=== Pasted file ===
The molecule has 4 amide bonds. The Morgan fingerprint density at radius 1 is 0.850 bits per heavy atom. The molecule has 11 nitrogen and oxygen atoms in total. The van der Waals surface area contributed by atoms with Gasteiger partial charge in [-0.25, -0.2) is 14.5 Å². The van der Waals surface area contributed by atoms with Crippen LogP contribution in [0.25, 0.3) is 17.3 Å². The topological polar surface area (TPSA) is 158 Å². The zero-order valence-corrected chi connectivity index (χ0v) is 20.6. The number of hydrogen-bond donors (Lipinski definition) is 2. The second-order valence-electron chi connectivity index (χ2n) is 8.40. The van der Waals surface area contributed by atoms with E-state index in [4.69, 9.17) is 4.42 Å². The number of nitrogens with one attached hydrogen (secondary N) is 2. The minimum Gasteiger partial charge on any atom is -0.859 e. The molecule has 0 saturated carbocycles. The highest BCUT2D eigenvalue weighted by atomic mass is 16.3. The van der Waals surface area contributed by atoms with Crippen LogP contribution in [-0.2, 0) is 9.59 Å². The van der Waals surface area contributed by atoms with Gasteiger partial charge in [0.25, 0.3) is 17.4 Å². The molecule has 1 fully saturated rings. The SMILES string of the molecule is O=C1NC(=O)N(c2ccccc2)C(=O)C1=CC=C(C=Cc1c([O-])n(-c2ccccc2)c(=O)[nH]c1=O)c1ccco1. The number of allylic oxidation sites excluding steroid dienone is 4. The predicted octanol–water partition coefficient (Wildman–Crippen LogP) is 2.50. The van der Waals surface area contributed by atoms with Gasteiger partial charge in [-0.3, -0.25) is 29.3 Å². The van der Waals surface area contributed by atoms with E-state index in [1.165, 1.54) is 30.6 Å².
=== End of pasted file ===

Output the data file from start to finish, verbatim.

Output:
The molecule has 4 amide bonds. The Morgan fingerprint density at radius 1 is 0.850 bits per heavy atom. The molecule has 11 nitrogen and oxygen atoms in total. The van der Waals surface area contributed by atoms with Gasteiger partial charge in [-0.25, -0.2) is 14.5 Å². The van der Waals surface area contributed by atoms with Crippen LogP contribution in [0.25, 0.3) is 17.3 Å². The topological polar surface area (TPSA) is 158 Å². The zero-order valence-corrected chi connectivity index (χ0v) is 20.6. The number of hydrogen-bond donors (Lipinski definition) is 2. The second-order valence-electron chi connectivity index (χ2n) is 8.40. The van der Waals surface area contributed by atoms with E-state index in [4.69, 9.17) is 4.42 Å². The number of nitrogens with one attached hydrogen (secondary N) is 2. The minimum Gasteiger partial charge on any atom is -0.859 e. The molecule has 0 saturated carbocycles. The highest BCUT2D eigenvalue weighted by atomic mass is 16.3. The van der Waals surface area contributed by atoms with Crippen LogP contribution in [-0.2, 0) is 9.59 Å². The van der Waals surface area contributed by atoms with Gasteiger partial charge in [0.25, 0.3) is 17.4 Å². The molecule has 1 fully saturated rings. The SMILES string of the molecule is O=C1NC(=O)N(c2ccccc2)C(=O)C1=CC=C(C=Cc1c([O-])n(-c2ccccc2)c(=O)[nH]c1=O)c1ccco1. The number of allylic oxidation sites excluding steroid dienone is 4. The predicted octanol–water partition coefficient (Wildman–Crippen LogP) is 2.50. The van der Waals surface area contributed by atoms with Gasteiger partial charge in [-0.3, -0.25) is 29.3 Å². The van der Waals surface area contributed by atoms with E-state index in [1.165, 1.54) is 30.6 Å².